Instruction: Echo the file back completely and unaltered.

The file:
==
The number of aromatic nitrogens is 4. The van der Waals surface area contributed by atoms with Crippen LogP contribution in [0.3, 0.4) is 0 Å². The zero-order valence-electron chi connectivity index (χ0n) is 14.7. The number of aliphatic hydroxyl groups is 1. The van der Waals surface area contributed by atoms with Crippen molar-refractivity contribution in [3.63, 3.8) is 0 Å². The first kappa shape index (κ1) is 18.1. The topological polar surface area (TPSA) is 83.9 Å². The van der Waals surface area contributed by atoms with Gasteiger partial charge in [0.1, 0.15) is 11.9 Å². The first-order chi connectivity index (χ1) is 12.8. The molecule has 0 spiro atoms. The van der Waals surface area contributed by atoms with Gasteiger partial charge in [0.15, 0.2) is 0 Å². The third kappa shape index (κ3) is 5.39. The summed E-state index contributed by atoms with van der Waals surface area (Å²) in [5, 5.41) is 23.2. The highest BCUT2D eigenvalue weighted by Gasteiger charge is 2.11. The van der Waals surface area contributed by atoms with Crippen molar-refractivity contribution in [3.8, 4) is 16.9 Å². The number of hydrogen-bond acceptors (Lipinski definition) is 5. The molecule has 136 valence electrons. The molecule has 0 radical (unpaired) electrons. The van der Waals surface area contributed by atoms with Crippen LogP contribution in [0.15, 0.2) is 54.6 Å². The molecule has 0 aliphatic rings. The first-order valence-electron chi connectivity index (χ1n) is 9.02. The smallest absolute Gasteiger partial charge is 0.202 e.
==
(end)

The number of aromatic nitrogens is 4. The van der Waals surface area contributed by atoms with Crippen LogP contribution in [0.3, 0.4) is 0 Å². The zero-order valence-electron chi connectivity index (χ0n) is 14.7. The number of aliphatic hydroxyl groups is 1. The van der Waals surface area contributed by atoms with Crippen molar-refractivity contribution in [3.63, 3.8) is 0 Å². The first kappa shape index (κ1) is 18.1. The topological polar surface area (TPSA) is 83.9 Å². The van der Waals surface area contributed by atoms with Gasteiger partial charge in [0.1, 0.15) is 11.9 Å². The first-order chi connectivity index (χ1) is 12.8. The molecule has 0 spiro atoms. The van der Waals surface area contributed by atoms with Gasteiger partial charge in [0.15, 0.2) is 0 Å². The third kappa shape index (κ3) is 5.39. The summed E-state index contributed by atoms with van der Waals surface area (Å²) in [5, 5.41) is 23.2. The highest BCUT2D eigenvalue weighted by Gasteiger charge is 2.11. The van der Waals surface area contributed by atoms with Crippen molar-refractivity contribution in [3.8, 4) is 16.9 Å². The number of hydrogen-bond acceptors (Lipinski definition) is 5. The molecule has 136 valence electrons. The molecule has 0 radical (unpaired) electrons. The van der Waals surface area contributed by atoms with Crippen LogP contribution in [0.15, 0.2) is 54.6 Å². The molecule has 0 aliphatic rings. The first-order valence-electron chi connectivity index (χ1n) is 9.02. The smallest absolute Gasteiger partial charge is 0.202 e.